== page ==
Podiatrists Explain Why High Heels Really Are That Bad For You
I’m not a big high heel wearer but even I read that Victoria Beckham had given up heels. And while I don’t follow fashion blogs, it apparently rocked the fashion world. Ladies like their heels and their icon was stepping down (pun intended) from sporting them.
While some women may find them comfortable or just be willing to suffer through the pain because they make their butts and calves look amazing, many wince (71%) when they look at the medieval torture devices known as “high heels”. But, besides the pain, are they actually bad for us, too?
From the Yahoo! article:
“The unnaturally ultra-feminine body position that heels force us into isn’t how we’re designed to walk, says Jacqueline Sutera, a surgically trained doctor of podiatric medicine and spokesperson for the APMA. ‘Your entire skeleton is affected by heels but the issues start at the feet,’ she says. Wearing high heels day after day puts you at risk for a long list of foot problems, including calluses, ingrown toenails, hammertoes, bunions, sesamoiditis, tendonitis, a permanently shortened Achilles tendon, stress fractures, and sprained ankles.”
These issues will get worse over time and then in our late thirties or forties, the fat pads on the bottoms of our feet begin to disappear. Constantly wearing heels even makes that fat loss happen sooner and that increases our chances of developing neuromas (painful nerve inflammation between the toes).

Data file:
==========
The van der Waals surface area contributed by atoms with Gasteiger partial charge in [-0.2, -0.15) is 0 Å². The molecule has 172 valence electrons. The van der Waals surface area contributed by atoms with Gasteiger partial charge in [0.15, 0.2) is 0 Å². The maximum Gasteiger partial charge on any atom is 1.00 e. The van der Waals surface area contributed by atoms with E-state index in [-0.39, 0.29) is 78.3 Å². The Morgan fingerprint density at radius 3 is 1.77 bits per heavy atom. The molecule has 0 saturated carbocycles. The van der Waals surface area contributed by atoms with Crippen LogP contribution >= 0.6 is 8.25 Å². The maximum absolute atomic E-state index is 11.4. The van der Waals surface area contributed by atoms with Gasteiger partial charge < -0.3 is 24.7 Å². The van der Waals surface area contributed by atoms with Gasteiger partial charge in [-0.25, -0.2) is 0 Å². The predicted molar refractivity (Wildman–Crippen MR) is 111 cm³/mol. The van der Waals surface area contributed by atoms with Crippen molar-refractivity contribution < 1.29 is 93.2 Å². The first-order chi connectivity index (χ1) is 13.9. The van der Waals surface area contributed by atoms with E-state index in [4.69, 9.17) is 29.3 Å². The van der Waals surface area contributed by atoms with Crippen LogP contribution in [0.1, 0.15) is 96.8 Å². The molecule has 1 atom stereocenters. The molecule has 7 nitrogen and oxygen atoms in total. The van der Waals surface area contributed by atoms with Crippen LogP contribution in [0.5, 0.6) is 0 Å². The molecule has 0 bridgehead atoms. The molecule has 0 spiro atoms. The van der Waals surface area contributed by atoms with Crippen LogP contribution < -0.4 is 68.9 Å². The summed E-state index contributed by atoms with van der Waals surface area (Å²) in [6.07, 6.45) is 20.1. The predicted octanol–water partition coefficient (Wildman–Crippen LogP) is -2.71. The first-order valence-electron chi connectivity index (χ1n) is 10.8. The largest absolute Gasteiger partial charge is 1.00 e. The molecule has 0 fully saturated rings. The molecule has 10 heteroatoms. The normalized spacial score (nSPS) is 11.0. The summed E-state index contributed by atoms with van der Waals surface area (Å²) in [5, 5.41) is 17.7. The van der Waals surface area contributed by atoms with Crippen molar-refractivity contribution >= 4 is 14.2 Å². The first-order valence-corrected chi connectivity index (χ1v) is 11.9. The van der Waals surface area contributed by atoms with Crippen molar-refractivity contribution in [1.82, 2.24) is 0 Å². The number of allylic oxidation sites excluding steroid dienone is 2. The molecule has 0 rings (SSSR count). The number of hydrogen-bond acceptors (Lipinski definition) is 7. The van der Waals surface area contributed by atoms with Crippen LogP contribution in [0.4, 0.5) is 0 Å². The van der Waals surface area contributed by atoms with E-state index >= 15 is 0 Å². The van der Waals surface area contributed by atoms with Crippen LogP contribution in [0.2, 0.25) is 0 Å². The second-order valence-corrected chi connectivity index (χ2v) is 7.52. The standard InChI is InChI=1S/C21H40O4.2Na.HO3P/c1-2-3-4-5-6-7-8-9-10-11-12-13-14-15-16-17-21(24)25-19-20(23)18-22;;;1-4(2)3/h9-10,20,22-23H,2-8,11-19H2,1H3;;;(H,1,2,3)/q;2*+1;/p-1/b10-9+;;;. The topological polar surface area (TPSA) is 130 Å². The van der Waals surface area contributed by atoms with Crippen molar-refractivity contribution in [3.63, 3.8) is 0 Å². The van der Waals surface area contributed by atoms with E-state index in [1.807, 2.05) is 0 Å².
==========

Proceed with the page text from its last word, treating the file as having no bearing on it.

But take heart! If you just can’t part with them, there are some things you can do to make them more comfortable, even if only for a little bit.
- Try a platform or wedge which will add height but also distribute weight and take pressure off your forefoot.
- To release pressure, try changing your shoes about three times a day- including a change in shoe shape.
- Look for cushions at the bottom of your shoes or purchase orthotics for heels(but only if your shoes are wide enough for them). Your local drugstore should carry them.
- If the shoe doesn’t fit, do not wait for your feet to “break” them in.
- Listen to your body. If you have pain or numbness, swelling or redness- something is going on. If after a couple of days the pain doesn’t go away, make an appointment with your podiatrist.
- Exercise your feet and then treat them! Doing toe exercises and calf stretches are great to keep your feet flexible. And a massage (and pedicure) is a nice treat that your entire leg will thank you for!
I hope some of you found this info helpful! Better you all than me!